This raises policy questions at every level:
Personal. Do I adjust my beliefs and activities to include entheogens? If so, how?
Church. Is the Bible, or other preferred religious text, demoted? Should creeds and observances be changed? Are Entheogenists heretics or prophets? Are schisms pending?
Law. To what extent will the courts and legislators extend the Freedom of Religion to experience-based religions beyond the current text based ones?
Entheogenists today, like their reformist forbears, face similar persecution, but thankfully not so cruel. I haven’t heard of the Drug War burning peyoteists at the stake, torturing ayahuasceros with medieval devices, or burning down the houses of LSD entheogenists. Instead, we jail them with cruelly long sentences, seize their property, make them ineligible for governmental benefits, fire some and refuse employment to others, refuse to admit evidence they might give at their trials, expel them from school, deny voting rights, and much more. How much has to happen for this to this qualify as religious persecution?
This clearly is not to say that everyone claims entheogenic use is being honest. How can policy makers and the courts discriminate when use is authentically spiritual and when people are just using religion as a shield? Is group membership a criterion? Judaism started with Abraham and Sara, Christianity with 13 people. Are sacred texts evidence? One point of the Entheogenic Reformation is to surpass the need for texts. Weekly or other periodic meetings and services, clergy, places of worship, and standard rituals? These do appear in some entheogenic instances, but they seem to be expressions of their social settings and the cultures they are imbedded in rather than necessary formalizations of worship. For many Entheogenists, the path to God (or to sacred experience) is through the depths of one’s mind: from this point of view, rituals, beliefs, ethics, and organizations are derived from primary spiritual experiences. They are secondary sideshows but not necessary (Roberts 2013, 55-79). Can policy makers design a policy that doesn’t look at ritual, beliefs, ethics, and organizations, or by reframing policy into them into an entheogenic context? Events in Brazil point to a traditional solution.
In Brazil the ayahuasca churches are moving toward standard institutional structures and activities. Watching the growth of ayahuasca-based groups in South America and agreements between the União do Vegetal and the U. S. Drug Enforcement Administration, international ayahuasca scholar Beatriz Labate spots an “institutionalization project”. This includes bureaucratization of records, administrative organizations, and establishing leadership roles. Among other manifestations, are forming a canon of spiritual processes, codification of lyrics and melodies, the regulation of cultivating, obtaining, and cooking the sacramental tea. The Amazonian UDV, she reports, “is creating a school that will teach courses to its members on growing and handling the species that constitute ayahuasca; the school will supply written curriculum and offer diplomas at completion” (2012). As her subtitle hints, “The UDV–DEA Agreement and the Limits of Freedom of Religion,” when the substance of religion switches from beliefs to experiences, from groups to individuals, from texts to transcendence where does freedom of religion enter?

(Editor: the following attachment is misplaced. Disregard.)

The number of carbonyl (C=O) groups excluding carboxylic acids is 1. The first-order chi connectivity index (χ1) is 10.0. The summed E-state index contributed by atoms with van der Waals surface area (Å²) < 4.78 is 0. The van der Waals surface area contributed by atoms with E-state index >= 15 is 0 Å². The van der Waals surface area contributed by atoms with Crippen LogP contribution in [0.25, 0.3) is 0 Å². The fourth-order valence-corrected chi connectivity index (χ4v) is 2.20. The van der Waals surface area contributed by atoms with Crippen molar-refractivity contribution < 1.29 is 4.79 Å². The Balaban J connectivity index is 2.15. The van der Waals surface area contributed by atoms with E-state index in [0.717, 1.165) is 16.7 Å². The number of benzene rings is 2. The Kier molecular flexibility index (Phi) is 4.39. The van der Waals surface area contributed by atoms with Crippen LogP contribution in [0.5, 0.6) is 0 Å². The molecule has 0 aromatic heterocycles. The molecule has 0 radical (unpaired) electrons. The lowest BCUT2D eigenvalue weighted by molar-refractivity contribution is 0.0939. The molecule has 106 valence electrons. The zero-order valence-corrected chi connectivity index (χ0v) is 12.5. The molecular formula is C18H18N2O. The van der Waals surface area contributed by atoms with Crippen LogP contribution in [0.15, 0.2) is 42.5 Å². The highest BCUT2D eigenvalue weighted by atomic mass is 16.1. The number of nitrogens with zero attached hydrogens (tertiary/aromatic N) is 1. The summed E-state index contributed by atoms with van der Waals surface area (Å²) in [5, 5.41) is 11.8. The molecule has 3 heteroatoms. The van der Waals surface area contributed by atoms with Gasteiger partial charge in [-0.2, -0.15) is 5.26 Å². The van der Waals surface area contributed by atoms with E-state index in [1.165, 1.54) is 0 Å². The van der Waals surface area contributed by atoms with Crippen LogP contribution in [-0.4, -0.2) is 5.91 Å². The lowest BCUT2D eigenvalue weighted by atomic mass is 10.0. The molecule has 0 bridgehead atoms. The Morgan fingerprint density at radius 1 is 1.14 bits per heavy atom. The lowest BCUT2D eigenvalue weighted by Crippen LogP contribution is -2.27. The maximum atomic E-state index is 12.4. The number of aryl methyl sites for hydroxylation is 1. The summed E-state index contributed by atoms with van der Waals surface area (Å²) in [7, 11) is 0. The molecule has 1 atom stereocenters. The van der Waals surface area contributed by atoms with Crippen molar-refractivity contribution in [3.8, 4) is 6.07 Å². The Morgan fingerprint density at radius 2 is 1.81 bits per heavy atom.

Policy makers recognize and governments understand institutional structures, and they provide an established path for recognizing existing churches, but will requiring institutionalization distract from each person’s following his or her individual inner path through their own minds to God? Will it even interfere with this process? Are there regulators and lawmakers who are experienced enough with entheogens to make informed freedom-of-religion decisions for the benefit of both church members and the general public? I don’t know of any.
The Psychedelic Life of the Mind
We move now to the main intellectual claims of this chapter.
Psychedelics provide additional skillful ways of thinking, but current policy outlaws them.
Psychedelic experiences provide insights into human nature and culture.
Psychedelic experiences make some ideas more credible and others less so, but current policy illegalizes the best evidence (direct personal experience). As a result, these ideas suffer a chilling effect, and the world of ideas is impoverished.
Obviously, psychedelics provide objects to study, experiences to analyze, and topics to investigate. There is nothing really new here ⎯ worthwhile but ordinary-state scholarship. From The Pharmacology of LSD (Hintzen & Passie 2010) to Are You Experienced? How Psychedelic Consciousness Transformed Modern Art (Johnson 2011) scholars are using the standard scholarly approaches. Other than some little policy adjustments in disciplinary scope, editors’ open mindedness, and in the attitudes of singlestate colleagues, there’s no really little change from current practices here. I want to suggest a couple of big ones.